There is something very alluring in this combination of inevitable disintegration and starkly contrasting harmony. An expression of our need to ultimately accept entropy, perhaps? In that sense, this album is to imaginary soundtracks what Stackridge’s ‘Original Mr. Mick’ is to pop music. The instrumentation here however is not pop, but instead points towards chamber music, with piano, violins, dulcimer and glockenspiel. But just like the Stackridge album, it combines field recordings with recorded music into a soothing and introspective whole that exerts a strong pull on the listener. An opportunity to take a pause from one’s all too productively oriented day and just bask in the moment, while somehow not being scared by the fact that there is nothing you can do to keep that moment from falling apart.
Everything crumbles. But there is beauty in decay.
As with all other Clay Pipe Music releases, there is of course also beauty in packaging. The vinyl is sea-foam green (although sea-foam as far as I know is white!), there’s a booklet telling the full Smalls Lighthouse story and the package is rounded off with the companion ‘Flotsam’ bonus disc that was also included in the original release.
That is because the initial set of digital files were made available to us Pledgemusic backers already in December 2016. We had already waited forever for the album to appear and finally it had arrived! Except it didn’t. Until last week. That’s another year and a half later!
Now, as a listener, at some point one’s patience runs out and you just turn your back on the whole thing.
But I can tell you that this is definitely not that point.
Instead, ’Carousel Kites’ remains the best pop album of [insert recent-year-of-your-choice].At least if you like ELO, Steely Dan, Van Dyke Parks or the Beach Boys.
On offer here is what Paul himself refers to as “Luxury Music”, an imaginary genre that is designed to be over-the top expensive sounding. Full of instruments, orchestral ornamentation, drama, high concept and multi-tracked vocals bubbling over with Dom Pérignon.
As it happens, Paul Steel is not the only one to be dabbling in over-the-top pop in 2018. Recently I have been agonising over not yet having reviewed the ‘Lucky Day’ album by David Myhr and the new ‘Glamping’ EP by Roger Joseph Manning Jr. Myrh shows his allegiances with a cover of Aztec Camera’s ‘Somewhere In My Heart’ and Manning Jr. even samples Queen directly. But although I know I like this stuff, I can’t seem to get really emotionally involved.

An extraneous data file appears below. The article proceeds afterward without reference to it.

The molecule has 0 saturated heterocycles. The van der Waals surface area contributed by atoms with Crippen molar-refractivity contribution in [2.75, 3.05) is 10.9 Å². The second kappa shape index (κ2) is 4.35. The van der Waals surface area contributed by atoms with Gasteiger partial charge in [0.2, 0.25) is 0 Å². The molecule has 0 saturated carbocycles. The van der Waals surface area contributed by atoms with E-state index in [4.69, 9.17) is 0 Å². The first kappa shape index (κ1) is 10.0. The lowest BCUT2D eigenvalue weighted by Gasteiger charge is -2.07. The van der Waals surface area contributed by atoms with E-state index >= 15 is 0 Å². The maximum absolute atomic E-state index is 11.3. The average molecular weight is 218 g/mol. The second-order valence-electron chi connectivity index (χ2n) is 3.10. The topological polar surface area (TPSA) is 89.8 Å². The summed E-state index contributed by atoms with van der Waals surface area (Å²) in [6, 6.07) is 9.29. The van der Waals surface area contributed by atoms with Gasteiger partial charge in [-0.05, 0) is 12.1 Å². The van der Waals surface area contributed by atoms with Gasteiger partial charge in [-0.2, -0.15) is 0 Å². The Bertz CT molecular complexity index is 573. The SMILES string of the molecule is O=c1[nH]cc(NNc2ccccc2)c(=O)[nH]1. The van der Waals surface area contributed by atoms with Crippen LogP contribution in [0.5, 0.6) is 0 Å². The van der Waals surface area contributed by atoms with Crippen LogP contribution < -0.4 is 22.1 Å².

‘Carousel Kites’ is different. It sucks me in, bashes me around and spits me out on the other side feeling dizzy from the musical carousel ride. Dizzy, but happy.
Although ostensibly easy to the ear, just like with someone like Brian Protheroe, the music here is way too quirky for the casual listener. All the twists and turns have the effect of making people around you think it is noisy and irritating rather than smooth and pleasant. They ask you to turn it down rather than up. Although there might be a lot of class on display, it comes with equal measures of crash.
At fifteen tracks, ‘Carousel Kites’ is also an exhausting experience that demands a lot of effort from the listener. But that is what I love about it!
So let me end this review like I already did in January 2017: I love this album, totally and fully!
Heat haze. Lazy psummer days. Drinks spiked with elderberry. And a need for psychedelic music to keep the mind afloat. If you had too much to think last night, here are some choice cuts from the last psyx years to cleanse your brain.
Hidden Masters – Of this & other worlds (2013)
In many ways, this album is the whole reason why I am doing this list, and why I am starting it in 2013. Despite being made by a Scottish trio, it plays like a high octane take on the West Coast sound.
What it might lack in originality, it takes back in implementation. Impeccably played, with thrilling vocal harmonies, and full of stunning melodies. Jangly and catchy. This was very much my summer soundtrack of 2013 and by being so blatantly retrogressive, it achieves its own sense of timelessness.
Unfortunately the Masters subsequently went into hiding and never made another album. Still available on the net for next to nothing, so get it while you can!
Paul Lefty Wright – Songs from the Portal (2014)
Paul Lefty Wright qualifies himself into this little list already by being a sitar player. Listen to the track ‘Multani DMA’ and you will understand what I mean. But there are many other psychedelicatessen on this sprawling double album. Having been written by a guy who knows his ragas, the melodies also have a refreshing strangeness, although they are mainly being played on ordinary rock instruments.
The music is quite dark and rooted in the proto-prog years of the late 60s and labels with a somewhat gothic feel like Vertigo or Nepentha spring to mind. Nevertheless, it has its own personality and occupies its own space. Although quite hallucinogenic, the visions induced by this record are of a more esoteric and potentially scary type than those provided by the intake of illicit substances. The ghosts here are real and the afterlife always present.
Do yourself a favour and make sure to get this wonderful album. There were still 24 copies left when I last looked!
New Electric Ride – Balloon Age (2014)
Probably the most beatlesque album in this list. Listening to ‘Balloon Age’ feels like watching the world from inside the promotional and quite murky clip for ‘Strawberry Fields Forever’ with people walking backwards as much as forwards and jumping into trees to wire up proto-cyberpunk instruments. Luckily, the production values here are as tinny as an unrestored copy of that clip and the singing is aggressive enough to give the whole thing surprisingly much personality.